Old Story – New Look

It’s that time of the year. Memory buds clicking on and off, some bright, others just a flicker but strong enough to re-kindle flames of decades old memories. Every year since I was old enough to appreciate the regrets of lost opportunity, December has been a month to dream of what might have been – or what would have been if I had turned down a challenge to go “scrumping” in the orchard adjoining the residence of the Vicar of St. Mary’s Anglican Church in England’s industrial Midlands.
“Scrumping” involved scrambling over a six foot wall anytime between late September and November, finding a tree with unpicked apples or a recent crop of windfalls and loading every available pocket before hoisting yourself back to safety to share the harvest with friends. Friends awaiting my return from a Vicar’s orchard forage in the autumn of 1934 were fellow choristers, the boy soprano section of St. Mary’s choir. Early for choir practice, the devil had found work for idle hands to do – and it was my turn to go over the wall.
At least that’s the way Reg Snape, organist and choir master, saw things about an hour later when he found me unable to respond to his cry “Hume sing solo” my mouth being full of apple. Practice that evening was one of many “specials” designed to prepare the choir for a Christmas festival in Coventry Cathedral. On discovering that his entire soprano section had been eating stolen goods supplied by one “scrumper” he dismissed me from the choir – permanently.
“Scrumping” may have been regarded a youthful autumn sport throughout England – but not by Mr.Snape. To him it was outright stealing from the vicar and to be punished harshly. Fortunately banishment to the Colonies was no longer available, but expulsion of one from the choir to discourage other potential defaulters from pre-Cathedral evil was an option. He took it. I was expelled.
In the spring of 2002 I stood with my son Andrew in the shell of my old Coventry Cathedral, built in 1373, destroyed by German bombers on November 14, 1940. I told him how I almost got to sing there in 1934 as the organ (once played by Handel) lifted my less than angelic voice to the heavens. I was able to tell him how the last time I had stood where we were then standing was on the morning of Nov. 15, 1940, with still smouldering timbers wired as a cross standing in the ruin where the altar once stood. A simple message at its foot, placed there within hours of the air raid ending, read “Father forgive.”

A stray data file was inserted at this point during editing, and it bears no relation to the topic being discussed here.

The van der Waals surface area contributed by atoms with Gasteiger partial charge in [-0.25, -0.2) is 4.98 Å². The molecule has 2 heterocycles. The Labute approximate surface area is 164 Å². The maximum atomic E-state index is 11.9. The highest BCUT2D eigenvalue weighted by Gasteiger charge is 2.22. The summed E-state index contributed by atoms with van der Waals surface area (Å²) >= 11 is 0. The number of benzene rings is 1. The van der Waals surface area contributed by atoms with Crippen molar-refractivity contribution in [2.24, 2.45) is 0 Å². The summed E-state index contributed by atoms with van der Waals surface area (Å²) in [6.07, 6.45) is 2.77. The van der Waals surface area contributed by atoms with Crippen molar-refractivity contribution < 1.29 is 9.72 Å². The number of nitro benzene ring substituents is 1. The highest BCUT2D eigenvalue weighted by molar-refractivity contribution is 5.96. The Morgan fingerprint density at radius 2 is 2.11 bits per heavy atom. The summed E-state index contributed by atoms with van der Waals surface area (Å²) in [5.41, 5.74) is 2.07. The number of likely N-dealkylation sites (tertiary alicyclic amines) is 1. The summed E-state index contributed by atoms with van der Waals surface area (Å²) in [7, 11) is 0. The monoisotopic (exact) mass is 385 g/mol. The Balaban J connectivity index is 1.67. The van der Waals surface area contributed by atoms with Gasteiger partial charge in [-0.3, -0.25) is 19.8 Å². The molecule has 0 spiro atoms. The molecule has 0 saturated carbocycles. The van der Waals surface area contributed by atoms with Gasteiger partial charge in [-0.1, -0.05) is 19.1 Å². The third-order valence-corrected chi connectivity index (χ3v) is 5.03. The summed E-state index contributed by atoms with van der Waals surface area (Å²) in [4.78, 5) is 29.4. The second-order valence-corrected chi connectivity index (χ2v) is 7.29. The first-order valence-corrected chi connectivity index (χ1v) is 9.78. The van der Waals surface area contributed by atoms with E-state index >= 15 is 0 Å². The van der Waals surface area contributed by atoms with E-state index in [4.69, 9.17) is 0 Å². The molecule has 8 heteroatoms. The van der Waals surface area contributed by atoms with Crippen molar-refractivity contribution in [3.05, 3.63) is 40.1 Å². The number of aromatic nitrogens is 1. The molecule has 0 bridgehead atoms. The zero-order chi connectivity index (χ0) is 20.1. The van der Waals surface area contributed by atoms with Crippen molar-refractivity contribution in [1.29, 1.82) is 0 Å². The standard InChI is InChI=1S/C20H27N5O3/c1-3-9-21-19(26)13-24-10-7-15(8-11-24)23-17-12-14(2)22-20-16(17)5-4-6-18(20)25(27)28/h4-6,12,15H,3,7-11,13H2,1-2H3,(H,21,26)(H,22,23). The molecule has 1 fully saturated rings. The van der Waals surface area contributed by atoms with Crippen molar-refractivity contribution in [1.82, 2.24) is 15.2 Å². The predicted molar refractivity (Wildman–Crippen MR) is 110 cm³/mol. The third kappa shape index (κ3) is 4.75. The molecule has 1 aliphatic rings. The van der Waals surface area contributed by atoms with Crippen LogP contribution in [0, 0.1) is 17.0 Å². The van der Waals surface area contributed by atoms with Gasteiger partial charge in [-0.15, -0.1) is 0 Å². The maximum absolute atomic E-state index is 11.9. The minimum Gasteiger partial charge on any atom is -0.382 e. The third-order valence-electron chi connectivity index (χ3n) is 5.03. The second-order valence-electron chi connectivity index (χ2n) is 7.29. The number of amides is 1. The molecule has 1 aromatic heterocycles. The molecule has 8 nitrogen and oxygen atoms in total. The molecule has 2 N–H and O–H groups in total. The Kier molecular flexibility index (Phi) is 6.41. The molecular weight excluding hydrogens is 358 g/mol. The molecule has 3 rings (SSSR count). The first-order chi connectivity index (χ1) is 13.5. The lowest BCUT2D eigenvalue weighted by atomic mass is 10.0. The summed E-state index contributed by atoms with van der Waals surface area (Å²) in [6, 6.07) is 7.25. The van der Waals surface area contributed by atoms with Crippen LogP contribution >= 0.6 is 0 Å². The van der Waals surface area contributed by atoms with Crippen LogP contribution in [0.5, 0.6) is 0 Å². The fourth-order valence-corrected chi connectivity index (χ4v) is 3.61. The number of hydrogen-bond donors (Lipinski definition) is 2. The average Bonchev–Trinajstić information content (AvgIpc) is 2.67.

The original charred-cross timbers are still preserved, but a replica replaces it above the Altar of Reconciliation. The original scrawled message, now carved on the altar wall remains unchanged. It is worth noting it remains “Father forgive… “us all, not “Father forgive them”.
At noon every Friday since November 1940 the old Coventry Cathedral has conducted a brief ceremony to remember the day of destruction. The congregation is asked to participate with the two word response: “Father Forgive” as the Coventry Litany of Reconciliation is recited as a statement of faith:
“All have sinned and fallen short of the glory of God.
The hatred which divides nation from nation, race from race, class from class,
“Father forgive.”
“The covetous desires of people and nations to possess what is not their own …
“The greed which exploits the work of human hands and lays waste the earth …
“Our envy of the welfare and happiness of others …
”Our indifference to the plight of the imprisoned, the homeless, the refugee…
“The lust which dishonours the bodies of men, women and children …
“The pride which leads us to trust in ourselves and not in God,
“Father forgive.”
”Be kind to one another, tenderhearted, forgiving one another, as God in Christ forgave you.”
Non-Christians can find their own final words – but I think the rest of the Coventry Cathedral message is one most people can endorse.
And I can still dream about the day I almost got to sing there but was done in by an apple.

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